Basics – Strength Assessment

Strength Measure In Brief… Important Values
Grip Strength Research has shown that increased grip strength is positively correlated with decreased risk of falling, has been demonstrated to have a 69% prediction accuracy for motor functioning 6 months post hip fracture in combination with upper limb functioning and age and has even been noted as a marker for overall fragility in elderly women. Important values for grip strength for sarcopenia -16kg for women and 27kg for men
Time Loaded Stance Test For this test, the client stands holding a 2 lb. weight at chest height with elbows extended, neutral pronation/supination. The patient is timed for how long they can hold this position. Timing stopped if they can’t maintain the test position or voluntarily set down the weights. Maximum time for test is 2 minutes. The task is well-tolerated and safe for the frail and oldest-old as this test is self-limiting.
30-second Timed Sit-to-Stand The 30 second sit to stand was initially developed as an assessment tool to assess lower body strength in community-dwelling elderly. The score is the total number of stands executed correctly within 30 seconds. If the patient is more than half way up at the end of 30 seconds it is counted as a full stand. See normative values below.
5 Sit-to-Stand Test The 5 sit to stand test originally has been used as a surrogate measure for lower extremity strength. Subsequent research has suggested that it is not entirely inferring strength but may predict recurrent falls. Interpretation: Exceeding the following scores indicates a worse than average performance: 11.4 sec (60-9 yrs.); 12.6 sec (70-9 yrs.); 14.8 sec (80-9 yrs.) (Bohannon, 2006)
Bicep Curl Test The biceps or arm curl indicates arm strength & is associated with the ability of a person to perform lifestyle tasks such as carrying heavy objects in ADLs. See normative values below.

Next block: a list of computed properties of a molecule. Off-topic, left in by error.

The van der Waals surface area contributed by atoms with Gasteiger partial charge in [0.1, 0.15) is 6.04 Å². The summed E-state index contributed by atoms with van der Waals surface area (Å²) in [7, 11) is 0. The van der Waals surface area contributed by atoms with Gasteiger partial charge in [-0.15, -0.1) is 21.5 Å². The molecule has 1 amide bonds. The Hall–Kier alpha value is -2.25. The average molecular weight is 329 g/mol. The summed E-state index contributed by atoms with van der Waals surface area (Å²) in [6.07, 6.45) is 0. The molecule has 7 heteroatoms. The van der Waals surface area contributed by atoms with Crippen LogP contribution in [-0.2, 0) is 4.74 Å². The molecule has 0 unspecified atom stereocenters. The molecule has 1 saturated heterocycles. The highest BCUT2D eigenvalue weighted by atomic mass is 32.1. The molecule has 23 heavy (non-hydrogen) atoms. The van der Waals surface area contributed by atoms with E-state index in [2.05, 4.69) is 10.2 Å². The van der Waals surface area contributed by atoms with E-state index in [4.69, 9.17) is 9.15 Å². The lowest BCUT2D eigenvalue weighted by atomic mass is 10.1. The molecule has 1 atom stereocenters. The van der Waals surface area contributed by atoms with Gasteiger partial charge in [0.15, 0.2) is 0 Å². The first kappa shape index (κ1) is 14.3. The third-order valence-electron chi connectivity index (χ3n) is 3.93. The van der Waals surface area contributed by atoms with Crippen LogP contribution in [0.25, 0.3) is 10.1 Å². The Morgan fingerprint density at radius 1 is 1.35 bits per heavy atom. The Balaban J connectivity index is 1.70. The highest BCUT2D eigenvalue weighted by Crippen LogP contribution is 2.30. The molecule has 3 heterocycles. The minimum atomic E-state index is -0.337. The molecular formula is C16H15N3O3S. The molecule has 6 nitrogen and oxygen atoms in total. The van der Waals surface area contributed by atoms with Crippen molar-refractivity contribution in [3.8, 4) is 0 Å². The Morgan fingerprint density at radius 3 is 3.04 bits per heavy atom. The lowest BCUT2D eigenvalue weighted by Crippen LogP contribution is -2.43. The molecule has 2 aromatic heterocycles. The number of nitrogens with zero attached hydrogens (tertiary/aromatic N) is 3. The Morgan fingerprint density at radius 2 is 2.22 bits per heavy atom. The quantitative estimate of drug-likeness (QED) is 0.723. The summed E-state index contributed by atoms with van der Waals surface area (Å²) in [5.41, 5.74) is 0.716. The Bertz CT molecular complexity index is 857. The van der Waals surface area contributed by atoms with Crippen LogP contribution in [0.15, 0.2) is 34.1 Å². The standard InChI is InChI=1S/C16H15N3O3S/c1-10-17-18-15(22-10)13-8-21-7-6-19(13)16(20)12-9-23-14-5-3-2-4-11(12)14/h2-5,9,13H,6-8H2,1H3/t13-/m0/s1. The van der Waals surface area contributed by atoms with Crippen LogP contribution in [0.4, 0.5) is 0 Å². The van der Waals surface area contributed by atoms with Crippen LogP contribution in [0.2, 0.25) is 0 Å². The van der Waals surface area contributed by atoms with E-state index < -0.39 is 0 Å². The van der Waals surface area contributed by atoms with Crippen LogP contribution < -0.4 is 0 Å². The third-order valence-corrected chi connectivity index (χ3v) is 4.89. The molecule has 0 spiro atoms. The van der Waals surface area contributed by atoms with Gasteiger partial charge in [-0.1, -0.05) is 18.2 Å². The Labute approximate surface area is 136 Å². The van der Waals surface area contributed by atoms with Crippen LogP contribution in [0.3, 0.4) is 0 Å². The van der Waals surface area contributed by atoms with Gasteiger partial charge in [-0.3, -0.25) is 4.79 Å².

About 5 Times Sit to Stand Test

Chair SHOULD be secured against a wall.

Time Sit-to-Stand Values:
60-64 14-19 12-17
65-69 12-18 11-16
70-74 12-17 10-15
75-79 11-17 10-15
80-84 10-15 9-14
85-89 8-14 8-13
90-94 7-12 4-11
Normal range of scores: Bicep Curl Test
60-64 13 - 19 16 - 22
65-69 12 – 18 15 - 21
70-74 12 – 17 14 - 21
75-79 11 – 17 13 - 19
80 - 84 10 - 16 13 - 19
85-90 10 - 15 11 - 17

Beloosesky, Y., Weiss, A., Manasian, M., Salai, M. (2010) Handgrip strength of the elderly after hip fracture repair correlates with functional outcome. Disabil Rehabil, 32(5), 367-73

Bohannon, R.W. (2006). Reference values for the five-repetition sit-to-stand test: A descriptive meta-analysis of data from elders. Perceptual and Motor Skills, (103), 215-222.

Dixon, W.G., et al. (2005). Low grip strength is associated with bone mineral density and vertebral fracture in women. Rheumatology, 44:642-646

Jones, C.J., Rikli, R.E., Beam, W.C. (1999). A 30-s chair-stand test as a measure of lower body strength in community-residing older adults. Research Quarterly for Exercise and Sport, 70, 113-119.

Kritz-Silverstein, D., et al., (1994). Grip strength and bone mineral density in older women. JBMR, 9(1), 45-51

Rossat, A., et al., (2010). Risk factors for falling in community-dwelling older adults: which of them are associated with the recurrence of falls? J Nutr Health Aging, 14(9), 787-91

Shipp, K.M., Purse, J.L., Gold, D.T., Peiper, C.F., Schenkman, M.S., Lyles, K.W. (2000). Timed loaded standing: a measure of trunk and upper extremity endurance suitable for people with osteoporosis. Osteoporosis Int., 11:914-922